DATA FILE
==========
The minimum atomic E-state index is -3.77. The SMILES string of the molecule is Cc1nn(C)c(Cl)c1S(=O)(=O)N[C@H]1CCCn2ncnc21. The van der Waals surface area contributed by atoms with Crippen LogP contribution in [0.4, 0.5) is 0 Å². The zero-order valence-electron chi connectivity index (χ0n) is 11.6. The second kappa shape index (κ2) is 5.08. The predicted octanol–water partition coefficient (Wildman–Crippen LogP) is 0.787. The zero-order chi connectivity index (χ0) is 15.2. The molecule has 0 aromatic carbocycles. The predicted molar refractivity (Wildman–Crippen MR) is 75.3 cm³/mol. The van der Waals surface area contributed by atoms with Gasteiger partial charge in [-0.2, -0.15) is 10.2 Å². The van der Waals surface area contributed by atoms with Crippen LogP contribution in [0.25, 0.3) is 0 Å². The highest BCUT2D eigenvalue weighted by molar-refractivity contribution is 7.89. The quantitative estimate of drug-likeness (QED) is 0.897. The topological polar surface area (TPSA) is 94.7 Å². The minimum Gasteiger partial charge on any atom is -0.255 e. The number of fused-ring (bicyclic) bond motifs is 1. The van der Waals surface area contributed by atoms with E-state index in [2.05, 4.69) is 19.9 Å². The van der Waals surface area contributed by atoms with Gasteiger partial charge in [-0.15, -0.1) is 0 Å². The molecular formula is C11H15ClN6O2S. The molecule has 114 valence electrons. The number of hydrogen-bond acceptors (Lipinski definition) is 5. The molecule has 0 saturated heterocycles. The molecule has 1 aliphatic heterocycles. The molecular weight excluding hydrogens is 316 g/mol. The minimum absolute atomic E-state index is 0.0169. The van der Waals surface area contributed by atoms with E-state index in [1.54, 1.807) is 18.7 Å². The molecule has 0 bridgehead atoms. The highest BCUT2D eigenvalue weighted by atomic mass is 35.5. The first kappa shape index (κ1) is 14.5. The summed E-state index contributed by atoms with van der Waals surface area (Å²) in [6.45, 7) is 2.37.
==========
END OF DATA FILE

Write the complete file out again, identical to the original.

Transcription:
The minimum atomic E-state index is -3.77. The SMILES string of the molecule is Cc1nn(C)c(Cl)c1S(=O)(=O)N[C@H]1CCCn2ncnc21. The van der Waals surface area contributed by atoms with Crippen LogP contribution in [0.4, 0.5) is 0 Å². The zero-order valence-electron chi connectivity index (χ0n) is 11.6. The second kappa shape index (κ2) is 5.08. The predicted octanol–water partition coefficient (Wildman–Crippen LogP) is 0.787. The zero-order chi connectivity index (χ0) is 15.2. The molecule has 0 aromatic carbocycles. The predicted molar refractivity (Wildman–Crippen MR) is 75.3 cm³/mol. The van der Waals surface area contributed by atoms with Gasteiger partial charge in [-0.2, -0.15) is 10.2 Å². The van der Waals surface area contributed by atoms with Crippen LogP contribution in [0.25, 0.3) is 0 Å². The highest BCUT2D eigenvalue weighted by molar-refractivity contribution is 7.89. The quantitative estimate of drug-likeness (QED) is 0.897. The topological polar surface area (TPSA) is 94.7 Å². The minimum Gasteiger partial charge on any atom is -0.255 e. The number of fused-ring (bicyclic) bond motifs is 1. The van der Waals surface area contributed by atoms with E-state index in [2.05, 4.69) is 19.9 Å². The van der Waals surface area contributed by atoms with Gasteiger partial charge in [-0.15, -0.1) is 0 Å². The molecular formula is C11H15ClN6O2S. The molecule has 114 valence electrons. The number of hydrogen-bond acceptors (Lipinski definition) is 5. The molecule has 0 saturated heterocycles. The molecule has 1 aliphatic heterocycles. The molecular weight excluding hydrogens is 316 g/mol. The minimum absolute atomic E-state index is 0.0169. The van der Waals surface area contributed by atoms with E-state index in [1.54, 1.807) is 18.7 Å². The molecule has 0 bridgehead atoms. The highest BCUT2D eigenvalue weighted by atomic mass is 35.5. The first kappa shape index (κ1) is 14.5. The summed E-state index contributed by atoms with van der Waals surface area (Å²) in [6.45, 7) is 2.37.